The problem with critics in general is that quite often, a band’s commercial success may adversely impact the critics’ opinions about that band’s artistic credentials. Which is strange in itself, when you consider the immense popularity of The Beatles, for example.
But such was the case for Electric Light Orchestra (ELO) who in their heyday (1970-1986) sold over 50 millions records!
Formed initially as a side-project of 60s psych-rock outfit The Move by Bev Bevan, Roy Wood and Jeff Lynne to ‘continue where the Beatles left off” (as Wood put it) – this lineup released the project’s debut album (No Answer – which contained the hit “10538 Overture”) before Wood defected leaving Lynne to be sole creative force behind ELO.
It would take ELO six albums before becoming a force in pop music and New World Record was the LP that truly broke ELO into the pantheon of pop gods, attaining #5 in the Billboard Album Charts and platinum album sales in the USA and native UK.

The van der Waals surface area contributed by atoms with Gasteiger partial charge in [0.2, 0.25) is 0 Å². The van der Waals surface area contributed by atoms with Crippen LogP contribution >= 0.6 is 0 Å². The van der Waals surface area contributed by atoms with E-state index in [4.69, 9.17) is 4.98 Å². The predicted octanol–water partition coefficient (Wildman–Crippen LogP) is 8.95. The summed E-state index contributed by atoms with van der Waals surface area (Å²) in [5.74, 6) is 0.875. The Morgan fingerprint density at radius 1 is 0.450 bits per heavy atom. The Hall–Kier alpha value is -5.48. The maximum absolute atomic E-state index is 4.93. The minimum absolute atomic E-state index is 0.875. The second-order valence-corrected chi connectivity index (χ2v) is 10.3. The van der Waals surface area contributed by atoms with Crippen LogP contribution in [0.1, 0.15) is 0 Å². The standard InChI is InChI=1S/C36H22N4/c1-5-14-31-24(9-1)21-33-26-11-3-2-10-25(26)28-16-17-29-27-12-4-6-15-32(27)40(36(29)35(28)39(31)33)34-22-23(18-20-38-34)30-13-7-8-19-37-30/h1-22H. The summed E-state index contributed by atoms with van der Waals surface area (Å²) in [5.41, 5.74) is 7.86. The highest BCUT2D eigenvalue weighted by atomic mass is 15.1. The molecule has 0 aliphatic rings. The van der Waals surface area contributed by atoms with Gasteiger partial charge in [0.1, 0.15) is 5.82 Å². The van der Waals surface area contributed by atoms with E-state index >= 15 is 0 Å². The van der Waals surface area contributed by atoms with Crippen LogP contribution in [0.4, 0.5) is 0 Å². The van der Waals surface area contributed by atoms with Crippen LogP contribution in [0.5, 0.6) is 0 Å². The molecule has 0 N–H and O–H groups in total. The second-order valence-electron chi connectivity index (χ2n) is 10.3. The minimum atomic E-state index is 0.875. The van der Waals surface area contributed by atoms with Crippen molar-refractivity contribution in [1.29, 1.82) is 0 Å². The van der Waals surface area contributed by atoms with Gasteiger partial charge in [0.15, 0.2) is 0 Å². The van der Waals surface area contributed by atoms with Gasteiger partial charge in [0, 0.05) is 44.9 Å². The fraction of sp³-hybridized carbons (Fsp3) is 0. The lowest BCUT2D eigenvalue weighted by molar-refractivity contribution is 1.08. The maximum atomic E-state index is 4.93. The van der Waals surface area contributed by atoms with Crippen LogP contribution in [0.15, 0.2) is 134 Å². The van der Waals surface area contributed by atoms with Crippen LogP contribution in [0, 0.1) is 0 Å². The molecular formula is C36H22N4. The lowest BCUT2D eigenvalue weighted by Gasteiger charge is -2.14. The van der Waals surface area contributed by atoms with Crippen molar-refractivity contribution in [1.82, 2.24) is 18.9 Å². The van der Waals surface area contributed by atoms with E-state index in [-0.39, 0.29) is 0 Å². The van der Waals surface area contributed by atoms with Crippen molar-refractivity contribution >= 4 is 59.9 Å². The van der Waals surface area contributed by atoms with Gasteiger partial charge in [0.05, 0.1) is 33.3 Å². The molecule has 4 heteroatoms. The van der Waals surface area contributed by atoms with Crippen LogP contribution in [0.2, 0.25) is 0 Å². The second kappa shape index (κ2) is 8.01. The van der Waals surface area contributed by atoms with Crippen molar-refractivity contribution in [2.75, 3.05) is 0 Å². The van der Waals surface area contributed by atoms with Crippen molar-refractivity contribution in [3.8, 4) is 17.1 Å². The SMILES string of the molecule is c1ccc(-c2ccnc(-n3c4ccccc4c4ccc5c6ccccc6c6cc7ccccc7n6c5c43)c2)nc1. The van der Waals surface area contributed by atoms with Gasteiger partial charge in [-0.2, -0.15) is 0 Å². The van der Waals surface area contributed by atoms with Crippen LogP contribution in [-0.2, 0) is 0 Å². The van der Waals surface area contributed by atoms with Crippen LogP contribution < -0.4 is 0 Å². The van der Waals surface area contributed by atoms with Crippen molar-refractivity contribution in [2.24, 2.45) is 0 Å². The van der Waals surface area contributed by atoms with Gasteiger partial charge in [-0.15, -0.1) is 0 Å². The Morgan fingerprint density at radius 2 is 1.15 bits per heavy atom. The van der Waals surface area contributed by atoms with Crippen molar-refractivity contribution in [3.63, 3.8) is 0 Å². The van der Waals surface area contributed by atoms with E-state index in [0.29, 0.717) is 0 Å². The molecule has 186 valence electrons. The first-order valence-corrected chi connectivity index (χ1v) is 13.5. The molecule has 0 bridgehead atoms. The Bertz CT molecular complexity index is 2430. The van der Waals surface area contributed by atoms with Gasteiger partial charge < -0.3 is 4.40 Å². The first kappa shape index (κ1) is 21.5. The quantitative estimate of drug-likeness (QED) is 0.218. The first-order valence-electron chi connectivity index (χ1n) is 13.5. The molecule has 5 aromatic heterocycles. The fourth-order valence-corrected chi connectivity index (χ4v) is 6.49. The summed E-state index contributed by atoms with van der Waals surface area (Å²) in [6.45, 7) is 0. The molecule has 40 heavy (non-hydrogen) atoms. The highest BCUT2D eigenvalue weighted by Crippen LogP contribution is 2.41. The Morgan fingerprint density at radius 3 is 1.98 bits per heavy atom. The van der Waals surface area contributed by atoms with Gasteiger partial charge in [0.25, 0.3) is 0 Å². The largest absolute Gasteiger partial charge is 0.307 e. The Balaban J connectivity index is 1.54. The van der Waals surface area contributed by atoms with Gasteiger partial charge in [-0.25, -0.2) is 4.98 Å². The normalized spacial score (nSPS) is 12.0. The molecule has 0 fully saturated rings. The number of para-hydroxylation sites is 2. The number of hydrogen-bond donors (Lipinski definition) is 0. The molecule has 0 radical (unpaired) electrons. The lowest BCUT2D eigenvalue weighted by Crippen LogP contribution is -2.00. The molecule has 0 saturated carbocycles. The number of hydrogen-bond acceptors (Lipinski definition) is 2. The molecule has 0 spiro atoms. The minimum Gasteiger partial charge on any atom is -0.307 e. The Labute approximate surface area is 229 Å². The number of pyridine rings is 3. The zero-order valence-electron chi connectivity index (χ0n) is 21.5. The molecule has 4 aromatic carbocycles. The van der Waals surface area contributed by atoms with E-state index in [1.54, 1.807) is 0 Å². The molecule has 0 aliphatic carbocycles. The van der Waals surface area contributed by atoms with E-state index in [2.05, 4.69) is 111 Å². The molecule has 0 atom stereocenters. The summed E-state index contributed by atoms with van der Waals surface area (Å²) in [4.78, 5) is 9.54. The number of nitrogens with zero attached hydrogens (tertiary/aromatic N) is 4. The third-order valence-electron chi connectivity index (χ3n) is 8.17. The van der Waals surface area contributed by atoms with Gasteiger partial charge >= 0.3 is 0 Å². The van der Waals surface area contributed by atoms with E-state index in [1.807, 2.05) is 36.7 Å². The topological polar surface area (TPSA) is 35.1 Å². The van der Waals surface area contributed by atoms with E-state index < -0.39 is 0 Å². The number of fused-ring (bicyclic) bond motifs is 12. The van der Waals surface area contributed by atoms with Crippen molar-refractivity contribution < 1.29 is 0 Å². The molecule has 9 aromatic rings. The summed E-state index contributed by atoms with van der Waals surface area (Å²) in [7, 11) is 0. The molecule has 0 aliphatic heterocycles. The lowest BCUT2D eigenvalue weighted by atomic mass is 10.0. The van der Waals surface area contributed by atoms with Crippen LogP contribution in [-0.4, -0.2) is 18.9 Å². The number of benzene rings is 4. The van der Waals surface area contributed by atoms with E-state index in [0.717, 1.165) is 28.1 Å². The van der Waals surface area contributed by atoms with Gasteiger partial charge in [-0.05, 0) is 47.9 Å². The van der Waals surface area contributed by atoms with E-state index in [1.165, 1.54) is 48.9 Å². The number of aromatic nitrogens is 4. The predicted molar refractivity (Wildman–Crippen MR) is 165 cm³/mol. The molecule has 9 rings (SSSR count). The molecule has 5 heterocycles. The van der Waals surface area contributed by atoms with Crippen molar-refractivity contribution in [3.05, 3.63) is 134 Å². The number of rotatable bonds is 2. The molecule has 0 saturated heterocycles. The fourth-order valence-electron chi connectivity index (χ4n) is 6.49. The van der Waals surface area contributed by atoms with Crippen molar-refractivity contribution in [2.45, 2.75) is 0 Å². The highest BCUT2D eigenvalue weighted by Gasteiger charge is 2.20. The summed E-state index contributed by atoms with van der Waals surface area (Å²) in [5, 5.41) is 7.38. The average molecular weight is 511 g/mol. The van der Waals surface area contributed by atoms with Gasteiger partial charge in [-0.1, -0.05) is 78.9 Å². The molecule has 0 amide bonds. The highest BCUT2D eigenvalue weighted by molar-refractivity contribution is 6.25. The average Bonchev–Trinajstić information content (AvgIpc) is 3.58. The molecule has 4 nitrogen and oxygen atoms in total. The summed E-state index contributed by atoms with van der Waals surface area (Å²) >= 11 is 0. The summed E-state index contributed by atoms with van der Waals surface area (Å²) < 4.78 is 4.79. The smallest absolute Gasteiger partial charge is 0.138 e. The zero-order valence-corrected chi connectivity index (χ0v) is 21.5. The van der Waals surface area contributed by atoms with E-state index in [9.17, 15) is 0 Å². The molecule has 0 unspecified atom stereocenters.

Singles like “Telephone Line”, “Livin’ Thing”, “Rockaria” and “Do Ya” (originally recorded by The Move) established ELO’s signature sound – orchestral pop-rock with sophisticated arrangements and infectious melodies. However, New World Record is much more than its singles and it is arguably one of the purest pop masterpieces ever recorded, fulfilling the legacy of The Beatles and The Beach Boys, and even Roy Orbison (in the epic closer “Shangri-la”).
It’s no exaggeration to suggest that Jeff Lynne was the main man behind ELO’s success. Even though at this time, the band had seven members, Lynne was the singer, songwriter, producer, arranger and even lead guitarist! There would be no ELO without Jeff Lynne.
Yet, ELO never quite gets the credit or acclaim for the wondrous pop music they made and critics often deride both ELO and Jeff Lynne for the very thing that made them click – orchestral pop magic!
PoP visitors will no doubt be aware of my love for all things Jeff Lynne/ELO and New World Record is an excellent starting point to find out why.